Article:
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UPDATE 11-'Crying and moving': Nigerian schoolgirls recount forced march kidnap ordeal

GlobalMar 02, 2021 19:18
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* Attackers abducted girls in northwestern Zamfara state
* Kidnappings for ransom are common in parts of Nigeria
* Freed victim says girls beaten, threatened with shooting
* Governor says 'repentant bandits' helped with release

(Adds ban on mining, no-fly zone)
By Afolabi Sotunde and Seun Sanni
GUSAU, Nigeria, March 2 (Reuters) - Gunmen who kidnapped
nearly 300 schoolgirls from a boarding school in northwest
Nigeria last week beat them and threatened to shoot them during
a forced march into captivity, victims said on Tuesday after
they were set free.
The pupils from Jangebe, a town in Zamfara state, were
seized in a raid just after midnight on Friday. All 279 had now
been released by the gunmen, Zamfara Governor Bello Matawalle
said.
Dozens of girls in Muslim veils sat in a hall in a state
government building before being taken for medical checks. A few
parents arrived, and one father wept with joy after seeing his
daughter.
Farida Lawali, 15, told how she and the other girls had been
taken to a forest by the kidnappers.
"They carried the sick ones that cannot move. We were
walking in the stones and thorns," she said, covered in a light
blue veil.
"They started hitting us with guns so that we could move,"
she added. "While they were beating them with guns, some of them
were crying and moving at the same time."
Another of the girls, Umma Abubakar, told Reuters they were
forced to walk although many had injuries: "They said they will
shoot anybody who did not continue to walk."
Relief at their return was tempered by concern over the
circumstances of their release. A series of similar school
abductions in recent months has led many Nigerians to worry that
regional authorities are making the situation worse by letting
kidnappers go unpunished or paying them off.
Zailani Bappa, a media adviser to the state governor, denied
that a ransom had been paid, but said the captors had been
offered amnesty, as well as assistance to resettle at a site
with newly built schools, a hospital and other facilities.
"The process means amnesty for those who repent and will be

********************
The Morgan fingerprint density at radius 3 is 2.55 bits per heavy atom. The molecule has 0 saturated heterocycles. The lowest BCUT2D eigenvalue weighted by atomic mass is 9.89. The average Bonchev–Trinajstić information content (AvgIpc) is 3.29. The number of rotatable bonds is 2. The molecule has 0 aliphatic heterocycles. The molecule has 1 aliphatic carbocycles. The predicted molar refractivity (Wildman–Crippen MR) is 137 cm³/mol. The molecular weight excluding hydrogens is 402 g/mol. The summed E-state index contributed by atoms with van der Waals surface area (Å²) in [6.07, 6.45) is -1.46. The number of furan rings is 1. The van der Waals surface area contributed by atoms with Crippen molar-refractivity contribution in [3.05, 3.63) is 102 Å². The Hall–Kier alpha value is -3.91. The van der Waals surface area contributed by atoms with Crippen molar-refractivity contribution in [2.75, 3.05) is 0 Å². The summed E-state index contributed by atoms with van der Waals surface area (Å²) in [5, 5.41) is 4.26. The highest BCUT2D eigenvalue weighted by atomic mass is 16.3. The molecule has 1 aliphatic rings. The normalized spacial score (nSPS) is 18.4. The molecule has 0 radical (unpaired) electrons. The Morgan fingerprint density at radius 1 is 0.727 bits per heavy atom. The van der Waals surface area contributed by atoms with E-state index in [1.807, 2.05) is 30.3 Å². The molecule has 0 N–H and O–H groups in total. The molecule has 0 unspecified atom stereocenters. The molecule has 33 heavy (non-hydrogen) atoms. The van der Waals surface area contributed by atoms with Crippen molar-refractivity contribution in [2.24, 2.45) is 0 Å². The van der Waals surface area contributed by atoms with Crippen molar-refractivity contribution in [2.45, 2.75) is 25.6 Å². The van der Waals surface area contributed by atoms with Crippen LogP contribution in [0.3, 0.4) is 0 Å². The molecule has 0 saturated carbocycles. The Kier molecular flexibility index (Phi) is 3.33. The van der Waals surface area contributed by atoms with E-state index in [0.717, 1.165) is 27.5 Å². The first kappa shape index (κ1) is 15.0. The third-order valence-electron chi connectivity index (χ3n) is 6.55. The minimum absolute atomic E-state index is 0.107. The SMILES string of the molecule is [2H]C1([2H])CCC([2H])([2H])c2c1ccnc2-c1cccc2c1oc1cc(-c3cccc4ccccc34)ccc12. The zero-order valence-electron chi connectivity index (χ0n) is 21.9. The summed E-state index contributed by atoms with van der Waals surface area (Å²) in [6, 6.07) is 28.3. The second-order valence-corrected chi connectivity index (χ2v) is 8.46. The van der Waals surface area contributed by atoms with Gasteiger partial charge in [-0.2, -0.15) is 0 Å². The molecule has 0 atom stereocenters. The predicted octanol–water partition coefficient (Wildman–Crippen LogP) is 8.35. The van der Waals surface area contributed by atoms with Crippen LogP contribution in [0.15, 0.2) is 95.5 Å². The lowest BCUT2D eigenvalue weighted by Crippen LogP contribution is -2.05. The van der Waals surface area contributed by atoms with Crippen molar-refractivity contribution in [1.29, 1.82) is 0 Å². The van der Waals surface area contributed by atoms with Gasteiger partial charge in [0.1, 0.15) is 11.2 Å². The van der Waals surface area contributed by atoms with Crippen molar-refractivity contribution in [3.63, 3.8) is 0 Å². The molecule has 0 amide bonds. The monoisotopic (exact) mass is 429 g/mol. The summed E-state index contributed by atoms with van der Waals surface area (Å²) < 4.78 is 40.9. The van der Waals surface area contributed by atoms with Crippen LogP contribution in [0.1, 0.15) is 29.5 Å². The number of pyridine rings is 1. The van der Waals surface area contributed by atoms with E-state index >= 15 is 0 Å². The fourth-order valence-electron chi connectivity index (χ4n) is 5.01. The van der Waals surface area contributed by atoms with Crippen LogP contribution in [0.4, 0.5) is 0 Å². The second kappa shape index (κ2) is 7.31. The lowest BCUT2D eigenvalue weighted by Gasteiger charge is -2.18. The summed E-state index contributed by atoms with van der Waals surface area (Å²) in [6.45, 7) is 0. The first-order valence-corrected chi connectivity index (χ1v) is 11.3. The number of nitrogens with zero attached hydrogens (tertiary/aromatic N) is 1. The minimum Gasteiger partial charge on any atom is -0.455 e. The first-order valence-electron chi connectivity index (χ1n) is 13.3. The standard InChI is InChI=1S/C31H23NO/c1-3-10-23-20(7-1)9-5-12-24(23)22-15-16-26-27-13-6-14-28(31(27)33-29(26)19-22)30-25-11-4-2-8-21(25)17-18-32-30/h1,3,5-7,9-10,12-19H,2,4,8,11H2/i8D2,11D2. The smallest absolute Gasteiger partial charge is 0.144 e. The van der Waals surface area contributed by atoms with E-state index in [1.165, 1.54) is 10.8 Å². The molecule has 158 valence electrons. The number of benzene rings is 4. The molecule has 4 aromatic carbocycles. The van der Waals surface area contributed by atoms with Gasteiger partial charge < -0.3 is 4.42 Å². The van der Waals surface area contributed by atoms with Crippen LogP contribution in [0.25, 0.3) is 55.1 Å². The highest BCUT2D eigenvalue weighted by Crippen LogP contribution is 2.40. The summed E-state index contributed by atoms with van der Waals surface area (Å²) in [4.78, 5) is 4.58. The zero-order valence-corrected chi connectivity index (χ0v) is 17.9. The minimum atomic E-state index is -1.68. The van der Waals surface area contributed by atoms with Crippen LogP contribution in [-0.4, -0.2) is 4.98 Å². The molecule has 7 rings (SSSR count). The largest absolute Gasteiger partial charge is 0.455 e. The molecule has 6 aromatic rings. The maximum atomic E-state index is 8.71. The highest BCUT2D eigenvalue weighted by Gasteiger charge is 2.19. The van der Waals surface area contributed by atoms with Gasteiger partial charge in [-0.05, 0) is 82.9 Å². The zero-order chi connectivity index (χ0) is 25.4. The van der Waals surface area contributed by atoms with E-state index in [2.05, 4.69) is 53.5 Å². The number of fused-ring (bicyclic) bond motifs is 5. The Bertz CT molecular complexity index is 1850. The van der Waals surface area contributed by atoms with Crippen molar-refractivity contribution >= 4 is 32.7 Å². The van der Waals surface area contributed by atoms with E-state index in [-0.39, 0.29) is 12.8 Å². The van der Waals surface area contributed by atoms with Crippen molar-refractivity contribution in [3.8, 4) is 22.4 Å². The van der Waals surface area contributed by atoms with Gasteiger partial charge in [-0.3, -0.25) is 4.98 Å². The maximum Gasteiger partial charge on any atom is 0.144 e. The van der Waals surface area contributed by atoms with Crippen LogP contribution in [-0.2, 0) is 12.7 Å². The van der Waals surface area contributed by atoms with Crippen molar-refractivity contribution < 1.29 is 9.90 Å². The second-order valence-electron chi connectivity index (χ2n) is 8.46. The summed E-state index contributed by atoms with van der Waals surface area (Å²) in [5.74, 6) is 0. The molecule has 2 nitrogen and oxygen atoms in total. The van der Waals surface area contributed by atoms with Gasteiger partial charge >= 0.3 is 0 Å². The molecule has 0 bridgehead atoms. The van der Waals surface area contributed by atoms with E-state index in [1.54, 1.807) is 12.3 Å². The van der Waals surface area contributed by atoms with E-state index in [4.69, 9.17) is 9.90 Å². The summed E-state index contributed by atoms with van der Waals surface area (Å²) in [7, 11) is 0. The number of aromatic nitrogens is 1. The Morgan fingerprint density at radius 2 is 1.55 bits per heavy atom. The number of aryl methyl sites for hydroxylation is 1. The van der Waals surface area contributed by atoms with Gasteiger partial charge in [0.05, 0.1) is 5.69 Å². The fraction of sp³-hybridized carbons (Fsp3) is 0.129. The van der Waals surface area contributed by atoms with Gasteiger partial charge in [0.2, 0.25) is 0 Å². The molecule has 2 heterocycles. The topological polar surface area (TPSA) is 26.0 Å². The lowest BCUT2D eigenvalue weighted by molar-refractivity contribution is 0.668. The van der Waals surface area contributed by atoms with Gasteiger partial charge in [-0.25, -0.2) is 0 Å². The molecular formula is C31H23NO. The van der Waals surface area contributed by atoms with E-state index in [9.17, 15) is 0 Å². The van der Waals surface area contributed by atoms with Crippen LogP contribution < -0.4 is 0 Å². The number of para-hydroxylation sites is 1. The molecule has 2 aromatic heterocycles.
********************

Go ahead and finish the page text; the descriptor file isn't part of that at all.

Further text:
assisted to resettle," he said. "Those who surrender their arms
will be assisted to start a new life. Since they are herders,
they will be supported with a few cows each."
But the state's apparent conciliatory approach was at odds
with the central government. President Muhammadu Buhari called
for the captors to be brought to justice and said that if
ransoms were being paid, this would make future attacks more
likely.
His national security adviser, Babagana Monguno, said the
president had ordered a massive military deployment to Zamfara,
banned mining and imposed a no-fly zone in the state.
The central government "will not allow this country to drift
into state failure," Monguno said. "We are not going to be
blackmailed."
But the military is already stretched, and it was difficult
to assess whether the flight and mining bans would have much
impact in a state with no major airport, and where many mines
already operate illegally.

CRIMINAL GANGS
Boarding schools in northern Nigeria have become targets for
mass kidnappings for ransom by armed criminal gangs.
The trend was started by the jihadist group Boko Haram,
which kidnapped 270 schoolgirls from the town of Chibok in 2014,
around 100 of whom have never been found. But recent months have
seen a sudden escalation of similar attacks, including the
abduction of 344 boys in December.
Friday's raid on the Government Girls Science Secondary
School was the second school abduction in little over a week.
Officials, speaking on condition of anonymity, have told
Reuters that the authorities have made payoffs in the past in
exchange for child hostages, creating an incentive for
abductions. Several of those officials declined to comment on Tuesday on
whether they believed a ransom had been paid in the latest
incident.
Lawal Abdullahi, whose seven daughters were among those
kidnapped and freed, said the incident would not deter him from
schooling his children.
"It's a ploy to deny our girls ... from getting the Western
education in which we are far behind," he told Reuters. "We
should not succumb to blackmail. My advice to government is that
they should take immediate precautions to stop further
abductions."

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FACTBOX-The violence and insecurity affecting Nigeria
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UPDATE 11-'Crying and moving': Nigerian schoolgirls recount forced march kidnap ordeal
 

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